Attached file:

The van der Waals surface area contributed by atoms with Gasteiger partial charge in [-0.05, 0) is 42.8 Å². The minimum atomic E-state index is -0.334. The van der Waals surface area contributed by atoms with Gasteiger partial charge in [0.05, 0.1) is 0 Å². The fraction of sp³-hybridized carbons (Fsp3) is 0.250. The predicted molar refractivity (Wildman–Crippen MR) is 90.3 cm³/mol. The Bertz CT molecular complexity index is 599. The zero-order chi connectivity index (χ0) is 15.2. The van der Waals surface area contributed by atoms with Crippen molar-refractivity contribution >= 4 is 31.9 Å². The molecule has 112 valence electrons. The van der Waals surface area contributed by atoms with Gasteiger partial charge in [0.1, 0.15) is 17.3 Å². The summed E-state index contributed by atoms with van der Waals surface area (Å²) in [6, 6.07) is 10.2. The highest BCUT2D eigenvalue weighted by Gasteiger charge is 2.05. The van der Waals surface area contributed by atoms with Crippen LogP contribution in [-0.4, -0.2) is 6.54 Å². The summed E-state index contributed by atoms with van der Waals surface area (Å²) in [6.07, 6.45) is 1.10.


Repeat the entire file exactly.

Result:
The van der Waals surface area contributed by atoms with Gasteiger partial charge in [-0.05, 0) is 42.8 Å². The minimum atomic E-state index is -0.334. The van der Waals surface area contributed by atoms with Gasteiger partial charge in [0.05, 0.1) is 0 Å². The fraction of sp³-hybridized carbons (Fsp3) is 0.250. The predicted molar refractivity (Wildman–Crippen MR) is 90.3 cm³/mol. The Bertz CT molecular complexity index is 599. The zero-order chi connectivity index (χ0) is 15.2. The van der Waals surface area contributed by atoms with Crippen molar-refractivity contribution >= 4 is 31.9 Å². The molecule has 112 valence electrons. The van der Waals surface area contributed by atoms with Gasteiger partial charge in [0.1, 0.15) is 17.3 Å². The summed E-state index contributed by atoms with van der Waals surface area (Å²) in [6, 6.07) is 10.2. The highest BCUT2D eigenvalue weighted by Gasteiger charge is 2.05. The van der Waals surface area contributed by atoms with Crippen LogP contribution in [-0.4, -0.2) is 6.54 Å². The summed E-state index contributed by atoms with van der Waals surface area (Å²) in [6.07, 6.45) is 1.10.